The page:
Many business owners turn to their suppliers for capital only as a desperate measure -- if collections fall behind or bank credit lines dry up. But Gus Walbolt, the president and owner of AMCAL, based in Concord, Calif., has long considered supplier financing an essential ingredient of his fine-art publishing company's 20-year growth plan.

"The idea originally came to us in our early years, when we had just a single product line, high-quality calendars," Walbolt recalls. "Business was enormously cyclical. We would spend half the year flush with cash, but when we produced and shipped the calendars, we were cash poor."

Walbolt and his father, then the company's CEO, worked out an arrangement with their printing shop: AMCAL covered the printer's labor and materials costs when they were incurred, mainly during the summer months. The publisher paid the printer's profit margin only when its own accounts receivable started to flow, mainly during the late fall. "We have since approached all our major production vendors to work out similar terms," Walbolt notes.

The CEO is quick to emphasize that "you can't ask a favor from your suppliers if you're not willing to do something in return. We try to be everyone's favorite customer. We're polite. It's funny how helpful that can be -- and how often businesspeople don't bother." Walbolt also builds a personal relationship with his suppliers' key financial staff, and, he says, "we never, ever make a promise to anyone that we can't keep."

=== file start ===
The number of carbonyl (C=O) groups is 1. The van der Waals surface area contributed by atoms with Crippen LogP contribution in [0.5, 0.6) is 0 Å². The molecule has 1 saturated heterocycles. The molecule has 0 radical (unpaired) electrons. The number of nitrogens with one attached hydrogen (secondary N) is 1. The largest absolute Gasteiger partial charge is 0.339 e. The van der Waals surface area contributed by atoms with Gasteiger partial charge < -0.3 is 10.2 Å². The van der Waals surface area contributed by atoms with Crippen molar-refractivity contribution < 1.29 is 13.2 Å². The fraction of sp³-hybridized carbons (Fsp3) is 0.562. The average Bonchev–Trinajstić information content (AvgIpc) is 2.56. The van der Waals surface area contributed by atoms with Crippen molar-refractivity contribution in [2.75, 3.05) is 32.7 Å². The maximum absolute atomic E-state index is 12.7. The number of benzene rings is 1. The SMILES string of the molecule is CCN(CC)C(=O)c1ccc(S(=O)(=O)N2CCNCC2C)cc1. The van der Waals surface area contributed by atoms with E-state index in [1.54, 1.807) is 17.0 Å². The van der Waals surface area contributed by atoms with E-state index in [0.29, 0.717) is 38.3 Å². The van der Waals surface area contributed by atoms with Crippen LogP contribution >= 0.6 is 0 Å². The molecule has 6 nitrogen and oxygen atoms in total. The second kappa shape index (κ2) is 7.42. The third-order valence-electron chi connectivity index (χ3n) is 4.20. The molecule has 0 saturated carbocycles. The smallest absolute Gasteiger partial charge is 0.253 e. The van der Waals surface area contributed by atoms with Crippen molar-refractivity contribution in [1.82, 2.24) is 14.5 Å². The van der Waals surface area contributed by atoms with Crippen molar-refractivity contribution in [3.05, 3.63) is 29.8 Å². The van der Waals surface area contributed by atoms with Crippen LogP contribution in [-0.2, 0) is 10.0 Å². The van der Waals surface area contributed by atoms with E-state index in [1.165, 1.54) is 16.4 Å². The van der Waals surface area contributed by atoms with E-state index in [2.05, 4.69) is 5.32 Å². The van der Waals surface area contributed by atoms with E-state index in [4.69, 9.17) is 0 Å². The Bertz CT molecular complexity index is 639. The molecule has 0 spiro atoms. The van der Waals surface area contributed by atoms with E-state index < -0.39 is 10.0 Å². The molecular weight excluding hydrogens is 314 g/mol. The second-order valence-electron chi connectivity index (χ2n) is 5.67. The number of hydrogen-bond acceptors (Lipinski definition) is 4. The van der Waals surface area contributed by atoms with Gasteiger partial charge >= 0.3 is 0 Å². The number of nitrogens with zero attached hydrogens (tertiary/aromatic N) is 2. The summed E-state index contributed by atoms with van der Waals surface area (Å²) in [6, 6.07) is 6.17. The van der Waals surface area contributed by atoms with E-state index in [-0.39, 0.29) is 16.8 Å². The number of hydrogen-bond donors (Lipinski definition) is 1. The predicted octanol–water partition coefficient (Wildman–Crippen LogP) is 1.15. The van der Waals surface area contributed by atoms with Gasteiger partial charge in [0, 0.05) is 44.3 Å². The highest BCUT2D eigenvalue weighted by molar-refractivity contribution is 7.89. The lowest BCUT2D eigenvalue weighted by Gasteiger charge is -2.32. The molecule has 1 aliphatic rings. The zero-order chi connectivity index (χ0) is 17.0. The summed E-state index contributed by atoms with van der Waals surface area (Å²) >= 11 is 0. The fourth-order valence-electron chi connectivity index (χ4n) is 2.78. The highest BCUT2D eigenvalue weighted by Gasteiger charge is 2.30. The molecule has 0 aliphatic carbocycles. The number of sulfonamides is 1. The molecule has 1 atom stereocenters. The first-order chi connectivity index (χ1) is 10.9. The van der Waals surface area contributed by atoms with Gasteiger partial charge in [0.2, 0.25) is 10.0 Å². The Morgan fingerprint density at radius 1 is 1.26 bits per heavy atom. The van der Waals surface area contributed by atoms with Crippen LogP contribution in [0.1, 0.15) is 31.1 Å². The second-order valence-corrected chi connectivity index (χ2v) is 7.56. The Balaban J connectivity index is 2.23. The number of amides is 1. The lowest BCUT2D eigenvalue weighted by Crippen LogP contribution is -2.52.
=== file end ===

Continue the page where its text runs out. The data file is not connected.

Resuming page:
To business owners considering supplier financing, Walbolt recommends an aggressive approach. "We wouldn't consider asking just any company to agree to this kind of relationship," he says. "First we research a range of suppliers to find a high-quality company that we can become an important customer to -- either because it wants to move into our market or because we're the right size to utilize all its services." (For other tips, see "Supplier-Finance Primer," [Article link].)

He proposes various payment arrangements only after holding a series of face-to-face meetings with the supplier's management -- at both AMCAL's headquarters and the supplier's. "We've done this even with overseas suppliers and found that they're impressed by the attention we pay them," he notes. Walbolt has succeeded not only in negotiating longer-than-usual payment terms from his international vendors but also in arranging "payment that becomes due only when items arrive here, rather than from the date on which they're shipped. That's an invaluable concession that buys us even more breathing space," he stresses.

The CEO's most recent coup: "We recently signed an arrangement with a Kansas City supplier that will allow us to finance more than $400,000 for several months. That's a tremendous help for us in controlling our cash flow and maintaining the company's growth."